jlynn2303 3,945 Views
Joined May 15, '09.
Posts: 103 (17% Liked)
Geeze, scanning too fast and misread it as How many NP's does it take to diagnose a patient? I thought it was a joke, like how many politicians does it take to screw in a light bulb! Actually, I think I like mine better. So- what do you think? How many NPs does it take to dx a pt? 3? One to see the patient, one to comb through ICD-10 and one to argue with the insurance company? Make that two to argue!
Hi, I am about 9 months into the 2.5 year FNP program at Indiana Wesleyan and I feel like I am repeating high school and undergrad. In the last nine months we have covered the three branches of government and their duties (high school civics), how to use APA citations (undergrad) and I am now in a six week class on how to write a literature review (undergrad). I should not have to repeat high school and bachelor level work in grad school. I have learned nothing new, and nothing I will use in actual nursing practice. We only get 8 weeks for advanced pharmacology! Six weeks on how to write a lit review and 8 for pharmacology?! Give me something that I will actually use! Advanced wound care, 16 weeks of pharm, extra path but stop wasting my time on junk like how to write an op-ed. Seriously?! Are these things actually going to be on boards? You know, if I am ever in the ICU, the first thing I want to know about the nurse is can she use APA citation correctly? We only get 4 weeks on physical assessment.
I ended up here because my NP recommended the program and I like her. Are all FNP programs like this?
I am in it. How is it going? I started Nov 2015.
Hi! Good to hear from another admitted student! I am just starting what looks to be a challenging stretch- biostats to pharm to advanced path...but honestly at least it is pertinent, unlike writing about the three branches of the federal government. Man. I wish we could spend more time in school on stuff we actually need- like stuff we will actually USE in the job! I am worried about biostats which I am starting TODAY. I set it up to work part time, as the older I get the more I value my sanity!! Any way you can work 12s? Pay some stuff off before then?
I don't know but it is one of the things I like least about nursing. I have not found it everywhere I have worked as a nurse, but I gave run into it a lot more here than in other professions in which I have worked. It reminds me of Junior High sometimes. Maddening.
I thought so too! Makes sense to me, but, no. When I worked for hospice and had a lot of local patients, I could not get paid at all for mileage a lot of days. In this job, (HH) I can easily drive 85 miles to my first patient, 85 home, and maybe 10-15 miles from pt to pt in that area. So, from this they will subtract 42 miles off the top, then pay me .25 cents per mile for the rest. I checked the IRS site and in order to claim mileage from home to my first patient, I have to have a dedicated home office - my desk is now my dedicated home office space! I would be eating a huge chunk of my mileage expense otherwise. I lived close to the office for hospice - 2.5 miles, but I am an hour and a half from my current office.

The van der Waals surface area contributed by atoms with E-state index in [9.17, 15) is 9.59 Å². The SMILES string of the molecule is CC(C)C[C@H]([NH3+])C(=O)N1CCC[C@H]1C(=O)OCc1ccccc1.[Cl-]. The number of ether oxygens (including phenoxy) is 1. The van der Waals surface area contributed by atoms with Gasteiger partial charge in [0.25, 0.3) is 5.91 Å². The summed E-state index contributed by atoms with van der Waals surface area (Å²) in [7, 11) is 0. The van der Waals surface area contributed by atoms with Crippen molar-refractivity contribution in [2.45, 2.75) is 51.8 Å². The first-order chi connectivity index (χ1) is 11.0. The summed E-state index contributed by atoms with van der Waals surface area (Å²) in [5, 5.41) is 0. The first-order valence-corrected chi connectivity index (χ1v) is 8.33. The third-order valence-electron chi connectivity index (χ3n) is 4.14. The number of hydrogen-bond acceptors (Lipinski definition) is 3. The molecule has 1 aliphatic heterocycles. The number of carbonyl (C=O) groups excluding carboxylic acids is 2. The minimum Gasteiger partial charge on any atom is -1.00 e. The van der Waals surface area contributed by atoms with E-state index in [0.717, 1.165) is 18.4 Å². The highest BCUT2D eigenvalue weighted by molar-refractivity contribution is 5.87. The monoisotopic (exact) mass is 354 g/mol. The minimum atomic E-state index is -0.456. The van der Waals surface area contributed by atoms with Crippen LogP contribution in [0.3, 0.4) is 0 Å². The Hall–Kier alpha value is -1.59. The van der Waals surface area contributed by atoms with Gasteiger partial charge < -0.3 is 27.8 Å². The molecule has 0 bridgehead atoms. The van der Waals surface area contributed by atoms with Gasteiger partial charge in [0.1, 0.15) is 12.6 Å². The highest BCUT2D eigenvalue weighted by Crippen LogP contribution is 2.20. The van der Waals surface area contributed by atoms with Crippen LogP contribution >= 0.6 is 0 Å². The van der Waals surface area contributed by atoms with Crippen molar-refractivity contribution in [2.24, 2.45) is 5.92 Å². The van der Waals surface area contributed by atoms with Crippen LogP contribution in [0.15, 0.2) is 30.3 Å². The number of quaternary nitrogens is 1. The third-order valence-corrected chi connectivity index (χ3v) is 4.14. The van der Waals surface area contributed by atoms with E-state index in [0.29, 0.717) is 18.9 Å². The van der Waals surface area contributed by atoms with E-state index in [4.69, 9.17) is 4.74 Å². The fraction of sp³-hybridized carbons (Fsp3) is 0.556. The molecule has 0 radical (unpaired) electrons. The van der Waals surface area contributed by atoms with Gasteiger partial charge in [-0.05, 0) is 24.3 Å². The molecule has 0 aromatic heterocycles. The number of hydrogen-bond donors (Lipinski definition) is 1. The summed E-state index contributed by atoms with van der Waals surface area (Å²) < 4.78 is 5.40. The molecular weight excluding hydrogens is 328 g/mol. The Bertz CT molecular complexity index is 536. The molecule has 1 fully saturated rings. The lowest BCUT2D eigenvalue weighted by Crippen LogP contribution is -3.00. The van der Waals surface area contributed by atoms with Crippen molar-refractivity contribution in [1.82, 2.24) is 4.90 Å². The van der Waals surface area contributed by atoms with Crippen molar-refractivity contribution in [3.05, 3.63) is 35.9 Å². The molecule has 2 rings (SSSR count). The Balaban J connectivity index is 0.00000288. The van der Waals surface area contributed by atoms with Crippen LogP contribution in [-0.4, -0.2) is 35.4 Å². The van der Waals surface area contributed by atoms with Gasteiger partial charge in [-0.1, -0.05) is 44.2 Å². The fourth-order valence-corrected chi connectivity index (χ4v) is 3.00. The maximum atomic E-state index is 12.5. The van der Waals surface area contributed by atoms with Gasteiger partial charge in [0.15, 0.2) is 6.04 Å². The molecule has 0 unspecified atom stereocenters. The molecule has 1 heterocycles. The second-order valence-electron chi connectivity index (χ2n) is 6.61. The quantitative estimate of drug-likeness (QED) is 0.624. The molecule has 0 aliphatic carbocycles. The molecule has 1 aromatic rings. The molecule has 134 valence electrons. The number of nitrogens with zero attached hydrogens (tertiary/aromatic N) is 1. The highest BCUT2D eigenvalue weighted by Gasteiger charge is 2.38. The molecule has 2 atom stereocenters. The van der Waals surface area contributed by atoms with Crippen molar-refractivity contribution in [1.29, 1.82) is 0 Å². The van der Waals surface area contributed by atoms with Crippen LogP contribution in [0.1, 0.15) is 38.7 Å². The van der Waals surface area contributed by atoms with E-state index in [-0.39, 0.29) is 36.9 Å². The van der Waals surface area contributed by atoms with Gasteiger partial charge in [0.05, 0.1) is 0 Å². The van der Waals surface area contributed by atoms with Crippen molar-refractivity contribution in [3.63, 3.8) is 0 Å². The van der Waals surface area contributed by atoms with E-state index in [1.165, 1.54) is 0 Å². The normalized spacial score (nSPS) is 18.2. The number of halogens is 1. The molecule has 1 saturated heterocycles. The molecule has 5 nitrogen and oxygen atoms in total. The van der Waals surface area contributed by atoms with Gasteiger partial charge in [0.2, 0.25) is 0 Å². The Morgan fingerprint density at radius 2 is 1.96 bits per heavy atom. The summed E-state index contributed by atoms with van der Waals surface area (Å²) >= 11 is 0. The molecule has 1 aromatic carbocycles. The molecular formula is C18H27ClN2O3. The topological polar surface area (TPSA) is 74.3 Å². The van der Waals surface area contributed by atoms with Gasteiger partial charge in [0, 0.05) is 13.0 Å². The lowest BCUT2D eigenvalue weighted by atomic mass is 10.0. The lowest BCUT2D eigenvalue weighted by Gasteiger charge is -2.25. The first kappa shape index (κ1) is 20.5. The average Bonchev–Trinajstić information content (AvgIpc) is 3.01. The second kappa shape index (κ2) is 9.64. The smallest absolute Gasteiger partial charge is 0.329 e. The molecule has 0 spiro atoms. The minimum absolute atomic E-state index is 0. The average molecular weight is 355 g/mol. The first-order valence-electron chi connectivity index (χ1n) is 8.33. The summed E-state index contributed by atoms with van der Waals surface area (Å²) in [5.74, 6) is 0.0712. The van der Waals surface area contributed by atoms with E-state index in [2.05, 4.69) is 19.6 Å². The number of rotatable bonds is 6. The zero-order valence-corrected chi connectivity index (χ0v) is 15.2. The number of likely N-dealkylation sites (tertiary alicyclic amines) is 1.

They subtract 21 miles commute to work and 21 miles from work. The last place I worked it was 18 miles each way. My commute was 2.5 miles, so I had to wat the rest of the mileage.
Hi, just starting in HH and looking for apps that would allow me to track number of visits per day, oncall days/pay, total mileage, business expenses, etc. This agency pays .25 per mile and subtracts 42 miles per day that they consider to/from work. I want to track to see if there is a better way to do my taxes.
I have been hunting, so far haven't seen anything specific that would allow me to track number of visits, on call pay etc. It sure eould make my life easier though!
Any thoughts appreciated! Thanks in advance!
Hi, I am slated to start in Nov 2015, but have concerns that they are so vague about the financial aid. What has your experience been? I have never heard of a school that does not reveal financial aid umtil AFTER classes start. I don't want to be blindsided after I am alreay in and owe money.
Hi, I have been a nurse about 5 years, and have done mostly hospice with some LTC (about a year) and chronic dialysis (about 6 months), with hospice being the most recent. I am worried that I have forgotten a lot of things I will need.